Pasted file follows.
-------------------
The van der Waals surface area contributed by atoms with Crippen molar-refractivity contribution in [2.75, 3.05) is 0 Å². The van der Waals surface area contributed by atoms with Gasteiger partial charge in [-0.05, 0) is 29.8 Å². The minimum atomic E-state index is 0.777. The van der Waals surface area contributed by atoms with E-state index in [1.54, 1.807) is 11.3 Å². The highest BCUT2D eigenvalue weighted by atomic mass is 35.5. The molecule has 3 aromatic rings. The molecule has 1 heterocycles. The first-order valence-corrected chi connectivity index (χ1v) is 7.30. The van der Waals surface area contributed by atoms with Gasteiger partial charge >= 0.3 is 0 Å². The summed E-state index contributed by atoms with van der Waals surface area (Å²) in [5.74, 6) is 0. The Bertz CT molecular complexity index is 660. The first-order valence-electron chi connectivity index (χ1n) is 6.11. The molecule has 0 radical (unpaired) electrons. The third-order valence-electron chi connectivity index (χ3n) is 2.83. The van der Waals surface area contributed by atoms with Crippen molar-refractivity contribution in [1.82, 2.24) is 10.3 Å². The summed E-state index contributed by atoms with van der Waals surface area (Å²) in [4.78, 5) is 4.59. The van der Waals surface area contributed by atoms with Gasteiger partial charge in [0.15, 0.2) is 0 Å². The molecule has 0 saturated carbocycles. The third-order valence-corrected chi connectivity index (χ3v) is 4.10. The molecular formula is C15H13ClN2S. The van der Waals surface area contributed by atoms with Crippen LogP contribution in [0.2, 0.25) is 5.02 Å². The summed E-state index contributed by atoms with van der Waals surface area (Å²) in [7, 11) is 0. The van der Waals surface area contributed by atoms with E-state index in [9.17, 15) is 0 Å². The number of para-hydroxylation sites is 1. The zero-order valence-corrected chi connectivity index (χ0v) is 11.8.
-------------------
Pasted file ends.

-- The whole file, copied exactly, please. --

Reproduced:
The van der Waals surface area contributed by atoms with Crippen molar-refractivity contribution in [2.75, 3.05) is 0 Å². The van der Waals surface area contributed by atoms with Gasteiger partial charge in [-0.05, 0) is 29.8 Å². The minimum atomic E-state index is 0.777. The van der Waals surface area contributed by atoms with E-state index in [1.54, 1.807) is 11.3 Å². The highest BCUT2D eigenvalue weighted by atomic mass is 35.5. The molecule has 3 aromatic rings. The molecule has 1 heterocycles. The first-order valence-corrected chi connectivity index (χ1v) is 7.30. The van der Waals surface area contributed by atoms with Gasteiger partial charge >= 0.3 is 0 Å². The summed E-state index contributed by atoms with van der Waals surface area (Å²) in [5.74, 6) is 0. The Bertz CT molecular complexity index is 660. The first-order valence-electron chi connectivity index (χ1n) is 6.11. The molecule has 0 radical (unpaired) electrons. The third-order valence-electron chi connectivity index (χ3n) is 2.83. The van der Waals surface area contributed by atoms with Crippen molar-refractivity contribution in [1.82, 2.24) is 10.3 Å². The summed E-state index contributed by atoms with van der Waals surface area (Å²) in [4.78, 5) is 4.59. The van der Waals surface area contributed by atoms with Gasteiger partial charge in [0.15, 0.2) is 0 Å². The molecule has 0 saturated carbocycles. The third-order valence-corrected chi connectivity index (χ3v) is 4.10. The molecular formula is C15H13ClN2S. The van der Waals surface area contributed by atoms with Crippen LogP contribution in [0.2, 0.25) is 5.02 Å². The summed E-state index contributed by atoms with van der Waals surface area (Å²) in [7, 11) is 0. The van der Waals surface area contributed by atoms with E-state index in [9.17, 15) is 0 Å². The number of para-hydroxylation sites is 1. The zero-order valence-corrected chi connectivity index (χ0v) is 11.8.